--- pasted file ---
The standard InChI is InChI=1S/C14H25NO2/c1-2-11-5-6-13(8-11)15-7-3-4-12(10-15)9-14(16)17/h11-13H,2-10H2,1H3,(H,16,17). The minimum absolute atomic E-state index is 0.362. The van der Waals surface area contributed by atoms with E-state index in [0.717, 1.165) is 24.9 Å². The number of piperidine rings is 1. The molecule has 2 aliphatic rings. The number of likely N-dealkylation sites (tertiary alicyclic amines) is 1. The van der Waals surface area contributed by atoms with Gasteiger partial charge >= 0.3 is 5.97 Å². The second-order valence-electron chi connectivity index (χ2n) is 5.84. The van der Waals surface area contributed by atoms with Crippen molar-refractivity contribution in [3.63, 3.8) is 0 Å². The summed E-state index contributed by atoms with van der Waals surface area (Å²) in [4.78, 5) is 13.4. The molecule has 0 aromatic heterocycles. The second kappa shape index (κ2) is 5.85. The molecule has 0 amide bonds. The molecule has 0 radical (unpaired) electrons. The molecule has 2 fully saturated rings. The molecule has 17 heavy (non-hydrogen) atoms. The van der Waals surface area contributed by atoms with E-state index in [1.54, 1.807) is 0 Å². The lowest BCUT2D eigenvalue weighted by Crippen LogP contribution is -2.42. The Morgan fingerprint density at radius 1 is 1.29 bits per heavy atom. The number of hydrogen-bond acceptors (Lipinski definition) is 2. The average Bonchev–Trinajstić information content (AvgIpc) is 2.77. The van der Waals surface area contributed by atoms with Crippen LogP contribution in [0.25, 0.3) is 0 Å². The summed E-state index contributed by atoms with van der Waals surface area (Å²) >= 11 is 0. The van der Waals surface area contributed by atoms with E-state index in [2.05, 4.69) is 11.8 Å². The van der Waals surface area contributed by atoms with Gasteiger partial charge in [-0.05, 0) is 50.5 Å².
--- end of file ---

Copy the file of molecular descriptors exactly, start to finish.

The standard InChI is InChI=1S/C14H25NO2/c1-2-11-5-6-13(8-11)15-7-3-4-12(10-15)9-14(16)17/h11-13H,2-10H2,1H3,(H,16,17). The minimum absolute atomic E-state index is 0.362. The van der Waals surface area contributed by atoms with E-state index in [0.717, 1.165) is 24.9 Å². The number of piperidine rings is 1. The molecule has 2 aliphatic rings. The number of likely N-dealkylation sites (tertiary alicyclic amines) is 1. The van der Waals surface area contributed by atoms with Gasteiger partial charge >= 0.3 is 5.97 Å². The second-order valence-electron chi connectivity index (χ2n) is 5.84. The van der Waals surface area contributed by atoms with Crippen molar-refractivity contribution in [3.63, 3.8) is 0 Å². The summed E-state index contributed by atoms with van der Waals surface area (Å²) in [4.78, 5) is 13.4. The molecule has 0 aromatic heterocycles. The second kappa shape index (κ2) is 5.85. The molecule has 0 amide bonds. The molecule has 0 radical (unpaired) electrons. The molecule has 2 fully saturated rings. The molecule has 17 heavy (non-hydrogen) atoms. The van der Waals surface area contributed by atoms with E-state index in [1.54, 1.807) is 0 Å². The lowest BCUT2D eigenvalue weighted by Crippen LogP contribution is -2.42. The Morgan fingerprint density at radius 1 is 1.29 bits per heavy atom. The number of hydrogen-bond acceptors (Lipinski definition) is 2. The average Bonchev–Trinajstić information content (AvgIpc) is 2.77. The van der Waals surface area contributed by atoms with Crippen LogP contribution in [0.25, 0.3) is 0 Å². The summed E-state index contributed by atoms with van der Waals surface area (Å²) >= 11 is 0. The van der Waals surface area contributed by atoms with E-state index in [2.05, 4.69) is 11.8 Å². The van der Waals surface area contributed by atoms with Gasteiger partial charge in [-0.05, 0) is 50.5 Å².